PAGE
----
Hartlepool's mothballed police cells are set to re-open following election pledges
Hartlepool’s mothballed police station cells are to shortly reopen on a partial basis.
Their future was an issue in both the recent Police and Crime Commissioner (PCC) election and the town’s Parliamentary by-election.
Critics of the move to mothball the cells in 2019 argued that it unnecessarily meant Hartlepool police officers spent time travelling to and from Middlesbrough transporting suspects when they should have been dealing with ongoing issues here.
The successful Conservative PCC candidate, Steve Turner, said in his opening week in office last month that reopening the custody suite was one of his “first priorities”.
Money has now been spent on refurbishing the suite to make it “safe and fit for purpose” as “an operational resilience suite”.
This means suspects will be held in custody at Hartlepool when cells in Middlesbrough are full or undergoing renovations.
The suite will be used when police undertake pre-planned operations in town and are expecting to make a number of arrests.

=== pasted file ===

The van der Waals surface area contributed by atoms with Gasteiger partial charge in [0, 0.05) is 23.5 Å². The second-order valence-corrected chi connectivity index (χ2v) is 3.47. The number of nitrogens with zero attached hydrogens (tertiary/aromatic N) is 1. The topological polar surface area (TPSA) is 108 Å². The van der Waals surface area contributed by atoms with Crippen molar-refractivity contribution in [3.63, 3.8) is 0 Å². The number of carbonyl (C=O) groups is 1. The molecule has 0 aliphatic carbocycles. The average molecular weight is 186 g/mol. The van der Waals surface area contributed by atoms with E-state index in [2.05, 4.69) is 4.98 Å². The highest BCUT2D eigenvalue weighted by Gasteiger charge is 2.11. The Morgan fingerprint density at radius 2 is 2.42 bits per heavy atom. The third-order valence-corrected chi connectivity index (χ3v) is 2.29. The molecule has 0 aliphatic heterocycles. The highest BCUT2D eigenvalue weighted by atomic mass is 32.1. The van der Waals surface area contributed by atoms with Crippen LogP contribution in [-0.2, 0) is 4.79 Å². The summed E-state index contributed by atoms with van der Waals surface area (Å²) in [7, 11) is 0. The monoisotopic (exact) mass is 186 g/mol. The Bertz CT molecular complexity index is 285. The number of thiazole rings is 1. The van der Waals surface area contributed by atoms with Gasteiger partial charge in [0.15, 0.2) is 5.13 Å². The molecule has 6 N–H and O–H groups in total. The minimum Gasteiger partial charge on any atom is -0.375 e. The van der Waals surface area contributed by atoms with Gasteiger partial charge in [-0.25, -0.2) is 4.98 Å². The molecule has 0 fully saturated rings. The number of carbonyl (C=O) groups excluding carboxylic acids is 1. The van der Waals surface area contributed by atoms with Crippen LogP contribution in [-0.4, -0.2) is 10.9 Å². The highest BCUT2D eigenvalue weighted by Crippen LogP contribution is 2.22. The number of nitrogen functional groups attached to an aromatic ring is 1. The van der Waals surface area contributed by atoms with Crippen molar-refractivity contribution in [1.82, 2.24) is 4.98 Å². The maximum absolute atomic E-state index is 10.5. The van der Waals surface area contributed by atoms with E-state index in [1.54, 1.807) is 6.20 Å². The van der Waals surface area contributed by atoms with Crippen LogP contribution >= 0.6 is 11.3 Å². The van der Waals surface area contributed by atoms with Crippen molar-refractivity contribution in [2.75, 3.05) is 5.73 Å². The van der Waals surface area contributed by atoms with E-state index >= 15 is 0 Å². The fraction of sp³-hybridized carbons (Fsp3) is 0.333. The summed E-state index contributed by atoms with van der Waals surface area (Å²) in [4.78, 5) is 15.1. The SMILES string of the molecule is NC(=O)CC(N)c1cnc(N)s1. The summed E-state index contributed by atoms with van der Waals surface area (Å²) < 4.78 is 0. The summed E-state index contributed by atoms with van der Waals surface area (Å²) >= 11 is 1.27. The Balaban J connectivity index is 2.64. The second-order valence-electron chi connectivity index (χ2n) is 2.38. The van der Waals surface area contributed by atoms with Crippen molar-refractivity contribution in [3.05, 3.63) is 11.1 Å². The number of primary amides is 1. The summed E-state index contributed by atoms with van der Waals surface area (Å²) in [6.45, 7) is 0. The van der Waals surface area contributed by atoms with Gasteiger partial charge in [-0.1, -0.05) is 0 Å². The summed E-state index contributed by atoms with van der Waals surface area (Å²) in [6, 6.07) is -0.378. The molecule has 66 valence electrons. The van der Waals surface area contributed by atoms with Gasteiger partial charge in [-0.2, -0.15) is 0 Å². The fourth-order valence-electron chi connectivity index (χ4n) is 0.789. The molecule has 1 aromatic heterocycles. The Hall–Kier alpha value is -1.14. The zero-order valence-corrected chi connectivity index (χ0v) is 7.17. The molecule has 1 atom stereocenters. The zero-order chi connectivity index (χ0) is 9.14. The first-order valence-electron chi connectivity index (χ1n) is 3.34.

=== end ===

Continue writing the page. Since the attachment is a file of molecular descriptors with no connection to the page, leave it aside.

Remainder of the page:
Its use will be monitored before a decision is made on whether to reopen it on a regular basis.
Mr Turner and newly-elected Hartlepool Conservative MP Jill Mortimer have now received a tour of the Avenue Road suite from Cleveland Police Chief Inspector Martin Hopps.
Mr Turner said afterwards: “As part of my manifesto, I pledged I would do everything I could to bring the Hartlepool custody suite back into use.
“The 16 cells now provide a state-of-the-art facility, which will be an asset to both Hartlepool and the wider region.
“We’ve spent the money on making sure the cells are safe and fit for purpose.
"They will be used as a key part of our wider estate and understanding how that usage impacts on our overall policing will be key to whether we need to bring them back into regular use.”
Mrs Mortimer, who was also elected last month, added: “This is an election promise I am determined to deliver on.
"The partial re-opening will mean police officers can spend more time policing communities and less time delivering detainees to other suites across Cleveland which is a waste of resource.”